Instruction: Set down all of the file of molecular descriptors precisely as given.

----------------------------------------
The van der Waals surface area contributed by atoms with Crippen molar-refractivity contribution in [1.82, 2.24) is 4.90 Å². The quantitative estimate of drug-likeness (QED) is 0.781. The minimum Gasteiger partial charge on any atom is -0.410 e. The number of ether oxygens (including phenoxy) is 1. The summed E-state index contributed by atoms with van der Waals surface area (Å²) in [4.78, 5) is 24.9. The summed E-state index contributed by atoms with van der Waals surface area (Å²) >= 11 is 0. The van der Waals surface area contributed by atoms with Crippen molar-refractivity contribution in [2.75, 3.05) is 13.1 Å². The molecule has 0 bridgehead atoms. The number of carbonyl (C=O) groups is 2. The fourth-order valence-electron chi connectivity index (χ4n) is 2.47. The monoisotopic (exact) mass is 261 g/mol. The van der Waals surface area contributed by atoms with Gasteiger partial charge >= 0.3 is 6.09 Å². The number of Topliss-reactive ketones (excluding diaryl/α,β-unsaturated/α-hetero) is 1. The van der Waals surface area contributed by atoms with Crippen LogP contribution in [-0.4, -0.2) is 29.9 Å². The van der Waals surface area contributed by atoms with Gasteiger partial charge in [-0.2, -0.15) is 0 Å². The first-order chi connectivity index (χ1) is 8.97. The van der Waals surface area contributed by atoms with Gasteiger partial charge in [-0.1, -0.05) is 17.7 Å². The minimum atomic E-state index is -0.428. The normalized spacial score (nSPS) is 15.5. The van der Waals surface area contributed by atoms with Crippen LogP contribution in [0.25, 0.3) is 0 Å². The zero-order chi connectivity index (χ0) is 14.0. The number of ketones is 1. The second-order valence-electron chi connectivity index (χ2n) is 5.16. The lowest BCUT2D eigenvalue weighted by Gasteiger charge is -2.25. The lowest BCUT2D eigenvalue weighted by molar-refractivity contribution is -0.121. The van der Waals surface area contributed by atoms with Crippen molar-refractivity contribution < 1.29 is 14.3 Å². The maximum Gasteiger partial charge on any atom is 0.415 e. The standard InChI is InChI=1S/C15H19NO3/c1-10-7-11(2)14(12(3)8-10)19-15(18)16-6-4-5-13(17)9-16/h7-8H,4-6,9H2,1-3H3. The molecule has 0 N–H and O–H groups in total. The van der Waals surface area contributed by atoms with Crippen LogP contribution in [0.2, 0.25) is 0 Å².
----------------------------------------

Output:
The van der Waals surface area contributed by atoms with Crippen molar-refractivity contribution in [1.82, 2.24) is 4.90 Å². The quantitative estimate of drug-likeness (QED) is 0.781. The minimum Gasteiger partial charge on any atom is -0.410 e. The number of ether oxygens (including phenoxy) is 1. The summed E-state index contributed by atoms with van der Waals surface area (Å²) in [4.78, 5) is 24.9. The summed E-state index contributed by atoms with van der Waals surface area (Å²) >= 11 is 0. The van der Waals surface area contributed by atoms with Crippen molar-refractivity contribution in [2.75, 3.05) is 13.1 Å². The molecule has 0 bridgehead atoms. The number of carbonyl (C=O) groups is 2. The fourth-order valence-electron chi connectivity index (χ4n) is 2.47. The monoisotopic (exact) mass is 261 g/mol. The van der Waals surface area contributed by atoms with Gasteiger partial charge >= 0.3 is 6.09 Å². The number of Topliss-reactive ketones (excluding diaryl/α,β-unsaturated/α-hetero) is 1. The van der Waals surface area contributed by atoms with Crippen LogP contribution in [-0.4, -0.2) is 29.9 Å². The van der Waals surface area contributed by atoms with Gasteiger partial charge in [-0.2, -0.15) is 0 Å². The first-order chi connectivity index (χ1) is 8.97. The van der Waals surface area contributed by atoms with Gasteiger partial charge in [-0.1, -0.05) is 17.7 Å². The minimum atomic E-state index is -0.428. The normalized spacial score (nSPS) is 15.5. The van der Waals surface area contributed by atoms with Crippen LogP contribution in [0.25, 0.3) is 0 Å². The zero-order chi connectivity index (χ0) is 14.0. The number of ketones is 1. The second-order valence-electron chi connectivity index (χ2n) is 5.16. The lowest BCUT2D eigenvalue weighted by Gasteiger charge is -2.25. The lowest BCUT2D eigenvalue weighted by molar-refractivity contribution is -0.121. The van der Waals surface area contributed by atoms with Crippen molar-refractivity contribution < 1.29 is 14.3 Å². The maximum Gasteiger partial charge on any atom is 0.415 e. The standard InChI is InChI=1S/C15H19NO3/c1-10-7-11(2)14(12(3)8-10)19-15(18)16-6-4-5-13(17)9-16/h7-8H,4-6,9H2,1-3H3. The molecule has 0 N–H and O–H groups in total. The van der Waals surface area contributed by atoms with Crippen LogP contribution in [0.2, 0.25) is 0 Å².